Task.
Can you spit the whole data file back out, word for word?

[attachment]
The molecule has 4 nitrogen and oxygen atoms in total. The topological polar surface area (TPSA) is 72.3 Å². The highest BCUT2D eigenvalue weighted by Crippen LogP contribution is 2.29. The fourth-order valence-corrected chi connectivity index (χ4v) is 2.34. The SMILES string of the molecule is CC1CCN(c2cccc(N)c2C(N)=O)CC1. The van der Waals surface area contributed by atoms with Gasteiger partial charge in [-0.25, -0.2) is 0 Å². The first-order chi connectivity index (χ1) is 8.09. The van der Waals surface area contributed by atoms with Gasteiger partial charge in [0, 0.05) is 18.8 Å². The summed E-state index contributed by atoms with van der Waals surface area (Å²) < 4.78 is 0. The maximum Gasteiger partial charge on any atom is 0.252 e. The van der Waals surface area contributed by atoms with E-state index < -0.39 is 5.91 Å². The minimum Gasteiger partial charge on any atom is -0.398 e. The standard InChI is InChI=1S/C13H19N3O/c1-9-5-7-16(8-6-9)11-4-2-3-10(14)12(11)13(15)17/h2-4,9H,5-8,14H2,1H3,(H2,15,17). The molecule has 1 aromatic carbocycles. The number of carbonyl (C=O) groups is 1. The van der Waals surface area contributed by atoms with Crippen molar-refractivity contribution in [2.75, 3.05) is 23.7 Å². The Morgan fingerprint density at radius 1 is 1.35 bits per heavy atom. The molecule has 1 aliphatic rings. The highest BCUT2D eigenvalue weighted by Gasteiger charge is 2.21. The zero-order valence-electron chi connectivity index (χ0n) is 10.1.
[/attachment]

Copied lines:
The molecule has 4 nitrogen and oxygen atoms in total. The topological polar surface area (TPSA) is 72.3 Å². The highest BCUT2D eigenvalue weighted by Crippen LogP contribution is 2.29. The fourth-order valence-corrected chi connectivity index (χ4v) is 2.34. The SMILES string of the molecule is CC1CCN(c2cccc(N)c2C(N)=O)CC1. The van der Waals surface area contributed by atoms with Gasteiger partial charge in [-0.25, -0.2) is 0 Å². The first-order chi connectivity index (χ1) is 8.09. The van der Waals surface area contributed by atoms with Gasteiger partial charge in [0, 0.05) is 18.8 Å². The summed E-state index contributed by atoms with van der Waals surface area (Å²) < 4.78 is 0. The maximum Gasteiger partial charge on any atom is 0.252 e. The van der Waals surface area contributed by atoms with E-state index < -0.39 is 5.91 Å². The minimum Gasteiger partial charge on any atom is -0.398 e. The standard InChI is InChI=1S/C13H19N3O/c1-9-5-7-16(8-6-9)11-4-2-3-10(14)12(11)13(15)17/h2-4,9H,5-8,14H2,1H3,(H2,15,17). The molecule has 1 aromatic carbocycles. The number of carbonyl (C=O) groups is 1. The van der Waals surface area contributed by atoms with Crippen molar-refractivity contribution in [2.75, 3.05) is 23.7 Å². The Morgan fingerprint density at radius 1 is 1.35 bits per heavy atom. The molecule has 1 aliphatic rings. The highest BCUT2D eigenvalue weighted by Gasteiger charge is 2.21. The zero-order valence-electron chi connectivity index (χ0n) is 10.1.